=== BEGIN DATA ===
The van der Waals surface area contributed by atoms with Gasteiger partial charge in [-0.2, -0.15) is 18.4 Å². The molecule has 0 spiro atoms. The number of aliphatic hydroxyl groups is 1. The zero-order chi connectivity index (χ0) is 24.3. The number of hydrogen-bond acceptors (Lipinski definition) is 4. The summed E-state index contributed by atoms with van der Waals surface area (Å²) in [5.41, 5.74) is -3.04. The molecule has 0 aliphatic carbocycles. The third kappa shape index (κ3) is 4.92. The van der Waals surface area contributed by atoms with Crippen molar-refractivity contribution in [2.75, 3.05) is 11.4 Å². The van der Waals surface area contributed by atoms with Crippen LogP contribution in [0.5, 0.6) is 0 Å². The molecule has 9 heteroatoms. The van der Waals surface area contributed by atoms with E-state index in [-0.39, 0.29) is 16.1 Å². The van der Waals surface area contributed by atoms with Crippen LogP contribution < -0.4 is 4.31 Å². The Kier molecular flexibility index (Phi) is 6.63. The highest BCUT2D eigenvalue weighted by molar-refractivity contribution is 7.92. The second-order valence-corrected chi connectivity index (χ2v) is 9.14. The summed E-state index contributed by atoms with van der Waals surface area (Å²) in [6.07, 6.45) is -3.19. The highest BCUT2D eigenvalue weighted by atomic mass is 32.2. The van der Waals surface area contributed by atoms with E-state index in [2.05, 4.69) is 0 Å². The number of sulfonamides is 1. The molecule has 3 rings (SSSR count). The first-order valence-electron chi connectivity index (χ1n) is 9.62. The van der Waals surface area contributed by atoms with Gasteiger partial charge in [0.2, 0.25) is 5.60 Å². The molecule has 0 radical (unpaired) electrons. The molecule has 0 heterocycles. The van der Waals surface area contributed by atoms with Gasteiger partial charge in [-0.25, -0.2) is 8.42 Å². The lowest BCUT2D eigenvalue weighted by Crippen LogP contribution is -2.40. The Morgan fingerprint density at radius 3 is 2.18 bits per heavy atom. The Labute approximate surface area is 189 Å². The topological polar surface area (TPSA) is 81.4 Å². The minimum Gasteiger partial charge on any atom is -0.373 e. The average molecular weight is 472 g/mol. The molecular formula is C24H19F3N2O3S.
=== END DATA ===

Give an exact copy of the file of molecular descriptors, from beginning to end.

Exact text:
The van der Waals surface area contributed by atoms with Gasteiger partial charge in [-0.2, -0.15) is 18.4 Å². The molecule has 0 spiro atoms. The number of aliphatic hydroxyl groups is 1. The zero-order chi connectivity index (χ0) is 24.3. The number of hydrogen-bond acceptors (Lipinski definition) is 4. The summed E-state index contributed by atoms with van der Waals surface area (Å²) in [5.41, 5.74) is -3.04. The molecule has 0 aliphatic carbocycles. The third kappa shape index (κ3) is 4.92. The van der Waals surface area contributed by atoms with Crippen molar-refractivity contribution in [2.75, 3.05) is 11.4 Å². The van der Waals surface area contributed by atoms with Crippen LogP contribution in [0.5, 0.6) is 0 Å². The molecule has 9 heteroatoms. The van der Waals surface area contributed by atoms with E-state index in [-0.39, 0.29) is 16.1 Å². The van der Waals surface area contributed by atoms with Crippen LogP contribution < -0.4 is 4.31 Å². The Kier molecular flexibility index (Phi) is 6.63. The highest BCUT2D eigenvalue weighted by molar-refractivity contribution is 7.92. The second-order valence-corrected chi connectivity index (χ2v) is 9.14. The summed E-state index contributed by atoms with van der Waals surface area (Å²) in [6.07, 6.45) is -3.19. The highest BCUT2D eigenvalue weighted by atomic mass is 32.2. The van der Waals surface area contributed by atoms with E-state index in [2.05, 4.69) is 0 Å². The number of sulfonamides is 1. The molecule has 3 rings (SSSR count). The first-order valence-electron chi connectivity index (χ1n) is 9.62. The van der Waals surface area contributed by atoms with Gasteiger partial charge in [0.2, 0.25) is 5.60 Å². The molecule has 0 radical (unpaired) electrons. The molecule has 0 heterocycles. The van der Waals surface area contributed by atoms with Gasteiger partial charge in [-0.25, -0.2) is 8.42 Å². The lowest BCUT2D eigenvalue weighted by Crippen LogP contribution is -2.40. The Morgan fingerprint density at radius 3 is 2.18 bits per heavy atom. The Labute approximate surface area is 189 Å². The topological polar surface area (TPSA) is 81.4 Å². The minimum Gasteiger partial charge on any atom is -0.373 e. The average molecular weight is 472 g/mol. The molecular formula is C24H19F3N2O3S.